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Indonesian coal exports hobbled amid local constraints
COAL exports from Indonesia will be restrained this year, which could frustrate a plan by the government to ease a burgeoning trade deficit while keeping prices elevated, according to an industry group.
Producers in the world's largest shipper face an order backlog of 18 months as they aren't able to get hold of additional mining equipment, Pandu Sjahrir, chairman of the Indonesian Coal Mining Association, said in an interview in Jakarta. The slow ramp-up in supply will probably keep coal prices buttressed at about US$100 a metric tonne through the end of next year, he said.
"Supply restriction is still quite real," Mr Sjahrir, who's also finance director at miner PT Toba Bara Sejahtra, said on Monday. "It'll be the end of 2019 before they can fulfil some of their orders today." That's bad news for President Joko Widodo's government, which is trying to rein in a current-account deficit and bolster the currency that's tumbled to the weakest level since the 1997-98 Asian financial crisis. A rally in coal prices and the abundant reserves in Indonesia make the commodity an ideal target in the government's drive to boost exports and shore up dollar earnings.
Major coal producers and contractors in Indonesia are having difficulties accessing additional mining equipment, Shirley Zhang, an analyst at Wood Mackenzie Ltd, said in an emailed note Monday. "Upside for Indonesian coal exports from their current level is limited in the near term," she said.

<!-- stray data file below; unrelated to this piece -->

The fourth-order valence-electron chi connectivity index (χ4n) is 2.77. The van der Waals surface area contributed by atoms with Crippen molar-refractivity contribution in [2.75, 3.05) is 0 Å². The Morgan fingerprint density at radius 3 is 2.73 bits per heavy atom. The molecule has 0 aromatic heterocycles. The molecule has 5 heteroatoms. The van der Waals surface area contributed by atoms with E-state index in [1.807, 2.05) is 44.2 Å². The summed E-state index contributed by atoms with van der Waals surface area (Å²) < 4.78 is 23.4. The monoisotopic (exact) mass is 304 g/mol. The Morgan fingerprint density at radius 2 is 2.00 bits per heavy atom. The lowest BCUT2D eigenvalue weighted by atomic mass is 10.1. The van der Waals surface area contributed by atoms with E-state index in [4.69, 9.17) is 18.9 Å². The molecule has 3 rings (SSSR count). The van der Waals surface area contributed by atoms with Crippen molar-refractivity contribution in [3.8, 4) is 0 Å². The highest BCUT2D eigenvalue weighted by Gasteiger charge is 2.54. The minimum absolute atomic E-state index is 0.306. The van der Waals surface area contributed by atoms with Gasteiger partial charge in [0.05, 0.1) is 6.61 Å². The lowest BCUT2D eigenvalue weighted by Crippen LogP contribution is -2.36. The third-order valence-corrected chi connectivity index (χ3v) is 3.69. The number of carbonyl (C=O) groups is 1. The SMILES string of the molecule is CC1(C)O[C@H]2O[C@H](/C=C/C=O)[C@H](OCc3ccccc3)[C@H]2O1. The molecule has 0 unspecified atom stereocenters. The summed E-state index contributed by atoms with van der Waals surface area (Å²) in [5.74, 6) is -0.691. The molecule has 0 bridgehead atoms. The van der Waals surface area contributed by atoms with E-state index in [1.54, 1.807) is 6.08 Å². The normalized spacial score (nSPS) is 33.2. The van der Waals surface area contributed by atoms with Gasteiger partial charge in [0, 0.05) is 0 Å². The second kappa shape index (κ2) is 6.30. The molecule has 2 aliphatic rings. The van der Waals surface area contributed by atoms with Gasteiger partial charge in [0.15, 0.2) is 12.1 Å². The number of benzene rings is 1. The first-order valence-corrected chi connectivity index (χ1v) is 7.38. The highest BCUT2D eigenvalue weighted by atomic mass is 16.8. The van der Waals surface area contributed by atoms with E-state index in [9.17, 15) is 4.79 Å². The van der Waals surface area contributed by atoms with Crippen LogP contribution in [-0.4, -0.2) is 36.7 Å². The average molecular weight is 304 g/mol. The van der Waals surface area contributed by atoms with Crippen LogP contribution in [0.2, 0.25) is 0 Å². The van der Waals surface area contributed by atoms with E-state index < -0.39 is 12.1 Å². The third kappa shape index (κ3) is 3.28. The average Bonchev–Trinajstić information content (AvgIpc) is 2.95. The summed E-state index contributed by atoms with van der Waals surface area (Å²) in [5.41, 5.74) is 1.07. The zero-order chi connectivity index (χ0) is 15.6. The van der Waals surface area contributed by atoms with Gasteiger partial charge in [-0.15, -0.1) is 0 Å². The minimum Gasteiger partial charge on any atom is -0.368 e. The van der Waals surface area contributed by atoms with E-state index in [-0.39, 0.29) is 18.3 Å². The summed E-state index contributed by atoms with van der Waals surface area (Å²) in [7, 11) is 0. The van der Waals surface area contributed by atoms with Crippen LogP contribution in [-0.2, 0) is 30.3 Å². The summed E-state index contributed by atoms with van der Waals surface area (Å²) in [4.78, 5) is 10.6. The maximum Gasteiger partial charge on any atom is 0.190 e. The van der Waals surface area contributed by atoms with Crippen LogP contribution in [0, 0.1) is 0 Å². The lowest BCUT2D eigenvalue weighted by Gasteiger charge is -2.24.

Prices have rallied about 10 per cent this year and are averaging US$105, the highest level since 2011, amid resilient demand from China, the world's largest user. The prospects for tighter supply to support prices at about US$100 have also been flagged by Australia miner New Hope Corp.
The Indonesian government approved an extra 22 million tonnes of coal output for the rest of the year, about a fifth of the 100 million tonnes it was open to endorsing. While an increase of about 30 million tonnes in the next six months might be possible, according to Mr Sjahrir, that would still be a relatively small amount compared with overall output.
Indonesia produced 461 million tonnes in 2017 and shipped about 389 million, from 456.2 million tonnes and 370 million respectively a year earlier, according to data from BP Statistical Review and Bank Indonesia compiled by Bloomberg.
Coal producers are meanwhile prepared to open local bank accounts to repatriate export earnings, helping to strengthen the rupiah, Mr Sjahrir said. Export revenue is seen at US$32 billion to US$35 billion this year.
The association is in discussions with the government about managing supply to the domestic market after Indonesia scrapped a plan to end miners' local sales obligation.
There's potential for more mergers and acquisitions among Indonesian coal producers next year. Deals may include purchases of other types of mines such as copper and gold. BLOOMBERG